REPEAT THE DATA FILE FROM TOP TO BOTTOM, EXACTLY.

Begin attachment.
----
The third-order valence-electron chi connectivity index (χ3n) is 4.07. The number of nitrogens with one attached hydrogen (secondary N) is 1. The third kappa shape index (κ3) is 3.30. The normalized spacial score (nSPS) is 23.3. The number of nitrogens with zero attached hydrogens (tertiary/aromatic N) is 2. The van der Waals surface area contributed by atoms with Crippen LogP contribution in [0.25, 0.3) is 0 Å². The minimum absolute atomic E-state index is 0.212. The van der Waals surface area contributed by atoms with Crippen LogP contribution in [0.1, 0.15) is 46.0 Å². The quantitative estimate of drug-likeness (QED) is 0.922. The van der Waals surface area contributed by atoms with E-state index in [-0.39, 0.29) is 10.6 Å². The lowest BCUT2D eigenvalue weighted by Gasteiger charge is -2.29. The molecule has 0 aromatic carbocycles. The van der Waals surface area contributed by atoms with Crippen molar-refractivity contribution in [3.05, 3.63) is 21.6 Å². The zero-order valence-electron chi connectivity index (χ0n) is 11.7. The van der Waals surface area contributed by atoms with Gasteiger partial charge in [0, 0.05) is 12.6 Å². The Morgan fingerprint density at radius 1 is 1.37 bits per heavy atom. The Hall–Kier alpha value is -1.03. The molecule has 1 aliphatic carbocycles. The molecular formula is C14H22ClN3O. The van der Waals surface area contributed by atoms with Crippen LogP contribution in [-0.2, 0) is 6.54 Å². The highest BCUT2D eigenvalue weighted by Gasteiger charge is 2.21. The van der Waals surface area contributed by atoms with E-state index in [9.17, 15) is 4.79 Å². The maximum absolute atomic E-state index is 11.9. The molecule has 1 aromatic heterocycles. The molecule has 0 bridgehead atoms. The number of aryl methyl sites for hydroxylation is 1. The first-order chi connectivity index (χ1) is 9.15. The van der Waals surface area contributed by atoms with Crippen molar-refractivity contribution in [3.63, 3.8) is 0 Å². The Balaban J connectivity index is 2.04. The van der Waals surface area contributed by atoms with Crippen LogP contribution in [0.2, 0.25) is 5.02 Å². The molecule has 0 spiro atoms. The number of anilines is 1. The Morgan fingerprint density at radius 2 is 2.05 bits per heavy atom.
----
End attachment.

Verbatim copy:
The third-order valence-electron chi connectivity index (χ3n) is 4.07. The number of nitrogens with one attached hydrogen (secondary N) is 1. The third kappa shape index (κ3) is 3.30. The normalized spacial score (nSPS) is 23.3. The number of nitrogens with zero attached hydrogens (tertiary/aromatic N) is 2. The van der Waals surface area contributed by atoms with Crippen LogP contribution in [0.25, 0.3) is 0 Å². The minimum absolute atomic E-state index is 0.212. The van der Waals surface area contributed by atoms with Crippen LogP contribution in [0.1, 0.15) is 46.0 Å². The quantitative estimate of drug-likeness (QED) is 0.922. The van der Waals surface area contributed by atoms with E-state index in [-0.39, 0.29) is 10.6 Å². The lowest BCUT2D eigenvalue weighted by Gasteiger charge is -2.29. The molecule has 0 aromatic carbocycles. The van der Waals surface area contributed by atoms with Crippen molar-refractivity contribution in [3.05, 3.63) is 21.6 Å². The zero-order valence-electron chi connectivity index (χ0n) is 11.7. The van der Waals surface area contributed by atoms with Gasteiger partial charge in [0, 0.05) is 12.6 Å². The Morgan fingerprint density at radius 1 is 1.37 bits per heavy atom. The Hall–Kier alpha value is -1.03. The molecule has 1 aliphatic carbocycles. The molecular formula is C14H22ClN3O. The van der Waals surface area contributed by atoms with Crippen LogP contribution in [-0.2, 0) is 6.54 Å². The highest BCUT2D eigenvalue weighted by Gasteiger charge is 2.21. The van der Waals surface area contributed by atoms with E-state index in [9.17, 15) is 4.79 Å². The maximum absolute atomic E-state index is 11.9. The molecule has 1 aromatic heterocycles. The molecule has 0 bridgehead atoms. The number of aryl methyl sites for hydroxylation is 1. The first-order chi connectivity index (χ1) is 9.15. The van der Waals surface area contributed by atoms with Crippen molar-refractivity contribution in [3.63, 3.8) is 0 Å². The Balaban J connectivity index is 2.04. The van der Waals surface area contributed by atoms with Crippen LogP contribution in [0.2, 0.25) is 5.02 Å². The molecule has 0 spiro atoms. The number of anilines is 1. The Morgan fingerprint density at radius 2 is 2.05 bits per heavy atom.